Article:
The Thing That Crawls by Matthew R. Webber
Warning! Review may contain spoilers!
The Thing That Crawls is a hack n slash gamebook entry for the Windhammer Prize 2013. It’s combat heavy and story light, and in it our character descends into a mine to discover the fate of a missing guard.
“Now, please understand that we had the site verified by one Brother Verdant Llyme, one of the
finest sages money can buy, that the site has had no mature magical activity in at least thirty
millennium, so we are not expecting anything severe. What we desire from you is simple.”
A lot of entries have been light on the game part this year, but this one tries to make up for all of them. We begin with picking a character. Here we have the action rpg canon of wizard, warrior and rogue. It’s not really much of a choice, so I create Boris Furryhands, the fantastic and sexy wizard. After reading the combat rules, I became a bit confused by how spells work, so I decided to retire Boris and call for his cousin instead. Barry Angryhands the warrior was now the chosen one. Would this make combat slightly easier to understand? Well no, I’m also confused by how combat works. It’s like rock, paper, scissors but without any of the elegance of that system so there’s a chart we can refer to at the start of the book quite a lot.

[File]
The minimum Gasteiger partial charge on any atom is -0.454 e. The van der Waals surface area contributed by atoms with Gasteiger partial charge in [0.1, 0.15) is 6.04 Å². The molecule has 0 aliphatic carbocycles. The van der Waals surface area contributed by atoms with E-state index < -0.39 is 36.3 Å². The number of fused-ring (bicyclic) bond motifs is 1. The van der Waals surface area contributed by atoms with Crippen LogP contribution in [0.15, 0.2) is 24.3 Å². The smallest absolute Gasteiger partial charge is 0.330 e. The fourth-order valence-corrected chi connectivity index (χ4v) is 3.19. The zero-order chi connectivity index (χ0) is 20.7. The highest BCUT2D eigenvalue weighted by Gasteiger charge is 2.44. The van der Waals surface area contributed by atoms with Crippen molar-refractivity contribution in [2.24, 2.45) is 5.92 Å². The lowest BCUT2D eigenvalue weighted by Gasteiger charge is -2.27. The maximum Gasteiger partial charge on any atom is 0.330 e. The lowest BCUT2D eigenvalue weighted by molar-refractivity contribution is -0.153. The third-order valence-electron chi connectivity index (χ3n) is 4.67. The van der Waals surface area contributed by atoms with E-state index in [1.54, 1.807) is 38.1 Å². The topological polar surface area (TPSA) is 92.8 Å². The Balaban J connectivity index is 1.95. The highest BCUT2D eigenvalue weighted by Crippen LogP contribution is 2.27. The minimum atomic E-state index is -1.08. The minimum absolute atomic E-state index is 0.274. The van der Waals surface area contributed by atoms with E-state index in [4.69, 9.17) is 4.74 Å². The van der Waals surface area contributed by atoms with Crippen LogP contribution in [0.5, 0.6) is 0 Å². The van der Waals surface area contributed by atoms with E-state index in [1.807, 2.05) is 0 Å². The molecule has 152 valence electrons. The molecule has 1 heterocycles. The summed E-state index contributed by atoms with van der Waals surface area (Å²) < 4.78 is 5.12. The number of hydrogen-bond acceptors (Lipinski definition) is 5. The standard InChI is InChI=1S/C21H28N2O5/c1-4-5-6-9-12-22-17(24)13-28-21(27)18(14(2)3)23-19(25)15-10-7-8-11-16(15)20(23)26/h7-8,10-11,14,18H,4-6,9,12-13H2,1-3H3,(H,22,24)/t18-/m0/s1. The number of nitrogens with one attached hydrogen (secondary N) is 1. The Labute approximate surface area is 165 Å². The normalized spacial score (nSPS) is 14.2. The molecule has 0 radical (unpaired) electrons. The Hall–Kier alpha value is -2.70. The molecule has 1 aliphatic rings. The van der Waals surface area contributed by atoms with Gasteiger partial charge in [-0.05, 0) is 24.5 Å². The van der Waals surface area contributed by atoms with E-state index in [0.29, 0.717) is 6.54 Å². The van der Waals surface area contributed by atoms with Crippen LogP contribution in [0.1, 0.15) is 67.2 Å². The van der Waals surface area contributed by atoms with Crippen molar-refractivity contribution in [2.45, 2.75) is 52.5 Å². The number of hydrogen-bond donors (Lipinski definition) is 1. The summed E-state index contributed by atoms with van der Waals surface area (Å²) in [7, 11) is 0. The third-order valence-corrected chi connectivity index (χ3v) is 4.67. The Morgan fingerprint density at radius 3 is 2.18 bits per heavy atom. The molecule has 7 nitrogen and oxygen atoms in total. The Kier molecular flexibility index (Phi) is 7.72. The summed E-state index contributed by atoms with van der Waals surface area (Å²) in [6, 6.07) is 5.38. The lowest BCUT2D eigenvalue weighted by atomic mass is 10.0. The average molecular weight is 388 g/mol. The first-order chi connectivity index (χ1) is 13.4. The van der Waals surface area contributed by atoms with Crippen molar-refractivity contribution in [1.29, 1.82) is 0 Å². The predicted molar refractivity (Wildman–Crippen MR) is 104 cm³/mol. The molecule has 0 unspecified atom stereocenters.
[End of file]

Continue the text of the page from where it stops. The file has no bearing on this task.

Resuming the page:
Halfway through the book you come to the end of the rules and the adventure begins. I’m immediately attacked by a plant. I then walk down a corridor and I’m attacked by the plant…again. And then the book breaks and I am stuck (one choice leads to the paragraph I’m already at, and the other two are missing). So I’ll go back in a time a bit and choose the other corridor. I’m attacked by the same plant…again, and then we meet a troll. We’re given the option to trade with him, or to fight him. As I have nothing cool apart from my hammer of rage (which I want to keep) I attack the troll. Unfortunately the book is broken again and this takes me the paragraph where I successfully trade with him. This was too much for me so Barry decided to end his life by sticking his face in a plant.
This one is difficult to enjoy. It’s a dungeon crawl with a complex combat system and random encounters. It’s also completely broken. It’s an ambitious effort to turn a computer rpg into a gamebook but the problems with the game system make it unplayable.